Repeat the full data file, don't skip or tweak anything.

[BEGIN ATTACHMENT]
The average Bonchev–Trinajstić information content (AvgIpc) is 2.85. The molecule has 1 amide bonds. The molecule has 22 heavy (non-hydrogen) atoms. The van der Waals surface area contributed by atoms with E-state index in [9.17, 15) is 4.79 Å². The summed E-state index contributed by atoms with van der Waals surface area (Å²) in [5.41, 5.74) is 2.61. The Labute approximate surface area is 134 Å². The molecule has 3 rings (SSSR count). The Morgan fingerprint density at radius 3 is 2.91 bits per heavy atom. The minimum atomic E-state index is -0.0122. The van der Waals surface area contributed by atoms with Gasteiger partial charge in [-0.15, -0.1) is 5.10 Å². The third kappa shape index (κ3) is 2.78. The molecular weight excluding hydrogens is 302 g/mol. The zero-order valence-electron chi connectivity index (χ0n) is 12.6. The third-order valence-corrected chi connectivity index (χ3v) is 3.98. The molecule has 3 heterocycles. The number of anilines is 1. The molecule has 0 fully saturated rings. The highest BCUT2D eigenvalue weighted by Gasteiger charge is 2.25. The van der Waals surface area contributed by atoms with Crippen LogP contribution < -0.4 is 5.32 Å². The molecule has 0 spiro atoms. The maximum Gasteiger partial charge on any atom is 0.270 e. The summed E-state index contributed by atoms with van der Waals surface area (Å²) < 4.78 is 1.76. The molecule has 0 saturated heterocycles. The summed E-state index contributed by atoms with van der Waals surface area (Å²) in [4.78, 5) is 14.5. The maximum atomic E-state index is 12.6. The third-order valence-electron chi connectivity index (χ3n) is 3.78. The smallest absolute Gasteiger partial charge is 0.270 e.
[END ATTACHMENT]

The average Bonchev–Trinajstić information content (AvgIpc) is 2.85. The molecule has 1 amide bonds. The molecule has 22 heavy (non-hydrogen) atoms. The van der Waals surface area contributed by atoms with E-state index in [9.17, 15) is 4.79 Å². The summed E-state index contributed by atoms with van der Waals surface area (Å²) in [5.41, 5.74) is 2.61. The Labute approximate surface area is 134 Å². The molecule has 3 rings (SSSR count). The Morgan fingerprint density at radius 3 is 2.91 bits per heavy atom. The minimum atomic E-state index is -0.0122. The van der Waals surface area contributed by atoms with Gasteiger partial charge in [-0.15, -0.1) is 5.10 Å². The third kappa shape index (κ3) is 2.78. The molecular weight excluding hydrogens is 302 g/mol. The zero-order valence-electron chi connectivity index (χ0n) is 12.6. The third-order valence-corrected chi connectivity index (χ3v) is 3.98. The molecule has 3 heterocycles. The number of anilines is 1. The molecule has 0 fully saturated rings. The highest BCUT2D eigenvalue weighted by Gasteiger charge is 2.25. The van der Waals surface area contributed by atoms with Crippen LogP contribution < -0.4 is 5.32 Å². The molecule has 0 spiro atoms. The maximum Gasteiger partial charge on any atom is 0.270 e. The summed E-state index contributed by atoms with van der Waals surface area (Å²) < 4.78 is 1.76. The molecule has 0 saturated heterocycles. The summed E-state index contributed by atoms with van der Waals surface area (Å²) in [4.78, 5) is 14.5. The maximum atomic E-state index is 12.6. The third-order valence-electron chi connectivity index (χ3n) is 3.78. The smallest absolute Gasteiger partial charge is 0.270 e.